xviii PREFACE Although the reviewers listed above have provided many constructive comments and suggestions, they were not asked to endorse the conclu- sions or recommendations nor did they see the final draft of the report before its release. The review of this report was overseen by Catherine Ross, Pennsylvania State University and Irwin Rosenberg, Tufts University, appointed by the Institute of Medicine, who were responsible for making certain that an independent examination of this report was carried out in accordance with institutional procedures and that all review comments were carefully considered. Responsibility for the final content of this report rests entirely with the authoring committee and the institution. The Food and Nutrition Board gratefully acknowledges the Canadian government’s support and Canadian scientists’ participation in this initia- tive. This close collaboration represents a pioneering first step in the har- monization of nutrient reference intakes in North America. A description of the overall DRI project and of the panel’s task is given in Appendix B. The Food and Nutrition Board joins the DRI Committee, the Panel on Macronutrients, the Panel on the Definition of Dietary Fiber, the UL Sub- committee, and the Uses Subcommittee in extending sincere appreciation to the many experts who assisted with this report by giving presentations to the various groups charged with its development, providing written materials, participating in the groups’ open discussions, analyzing data, and other means. Many, but far from all, of these individuals are named in Appendix C. Special gratitude is extended to the staff at ENVIRON Inter- national Corporation for providing national survey data. The respective chairs and members of the Panel on Macronutrients and subcommittees performed their work under great time pressures. Their dedication made the report’s timely completion possible. All gave their time and hard work willingly and without financial reward; the public and the science and practice of nutrition are among the major beneficiaries of their dedication. The Food and Nutrition Board thanks these indi- viduals, and especially the staff responsible for its development—in par- ticular, Paula Trumbo for coordinating this complex report, and Sandra Schlicker, who served as a program officer for the study. The intellectual and managerial contributions made by these individuals to the report’s comprehensiveness and scientific base were critical to fulfilling the project’s mandate. Sincere thanks also go to other FNB staff, including Alice Vorosmarti, Kimberly Stitzel, Carrie Holloway, Gail Spears, Sandra Amamoo-Kakra, and Michele Ramsey, all of whom labored over nearly three years of work to complete this document. And last, but certainly not least, the Food and Nutrition Board wishes to extend special thanks to Sandy Miller, who initially served as chair of the Panel on Macronutrients; Joanne Lupton, who subsequently assumed the role of chair of the panel and continued in that role through the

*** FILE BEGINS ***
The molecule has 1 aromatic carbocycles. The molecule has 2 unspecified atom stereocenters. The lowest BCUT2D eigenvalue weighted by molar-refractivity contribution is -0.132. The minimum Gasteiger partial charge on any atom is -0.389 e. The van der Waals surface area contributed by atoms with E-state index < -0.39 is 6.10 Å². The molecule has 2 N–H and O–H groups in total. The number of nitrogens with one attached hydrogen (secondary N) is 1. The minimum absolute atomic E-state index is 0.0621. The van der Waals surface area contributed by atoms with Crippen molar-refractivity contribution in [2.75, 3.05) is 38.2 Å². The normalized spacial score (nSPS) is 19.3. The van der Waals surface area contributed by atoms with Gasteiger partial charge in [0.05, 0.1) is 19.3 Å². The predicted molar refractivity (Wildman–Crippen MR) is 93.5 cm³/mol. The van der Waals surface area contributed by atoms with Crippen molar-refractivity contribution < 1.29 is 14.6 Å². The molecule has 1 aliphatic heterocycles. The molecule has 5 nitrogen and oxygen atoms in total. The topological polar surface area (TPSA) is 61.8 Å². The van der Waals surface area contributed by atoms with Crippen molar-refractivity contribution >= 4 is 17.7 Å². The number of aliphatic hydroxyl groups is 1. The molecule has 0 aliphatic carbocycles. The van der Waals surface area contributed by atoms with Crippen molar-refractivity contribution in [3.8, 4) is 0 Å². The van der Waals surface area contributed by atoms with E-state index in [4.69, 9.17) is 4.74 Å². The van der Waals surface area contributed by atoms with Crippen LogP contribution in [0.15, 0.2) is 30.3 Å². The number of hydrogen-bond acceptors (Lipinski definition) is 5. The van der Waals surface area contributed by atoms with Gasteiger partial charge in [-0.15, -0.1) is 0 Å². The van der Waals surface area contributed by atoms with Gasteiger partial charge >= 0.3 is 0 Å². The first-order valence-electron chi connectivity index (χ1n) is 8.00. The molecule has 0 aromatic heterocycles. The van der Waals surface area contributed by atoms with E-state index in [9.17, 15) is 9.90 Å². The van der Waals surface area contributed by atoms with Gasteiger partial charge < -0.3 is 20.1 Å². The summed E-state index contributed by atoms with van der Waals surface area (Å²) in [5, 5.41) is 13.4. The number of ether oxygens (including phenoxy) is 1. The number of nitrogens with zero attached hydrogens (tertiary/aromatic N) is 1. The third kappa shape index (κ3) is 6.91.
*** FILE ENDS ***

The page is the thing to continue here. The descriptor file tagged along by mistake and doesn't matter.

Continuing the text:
OCR for page R1
xix P REFACE study’s completion; and Vernon Young, who served as chair of the DRI Committee since the inception of the overall DRI activity. Professor Young’s dedication to this and earlier DRI activities and his uncompromis- ing standards for scientific rigor are most gratefully acknowledged. Cutberto Garza Chair, Food and Nutrition Board

OCR for page R1

OCR for page R1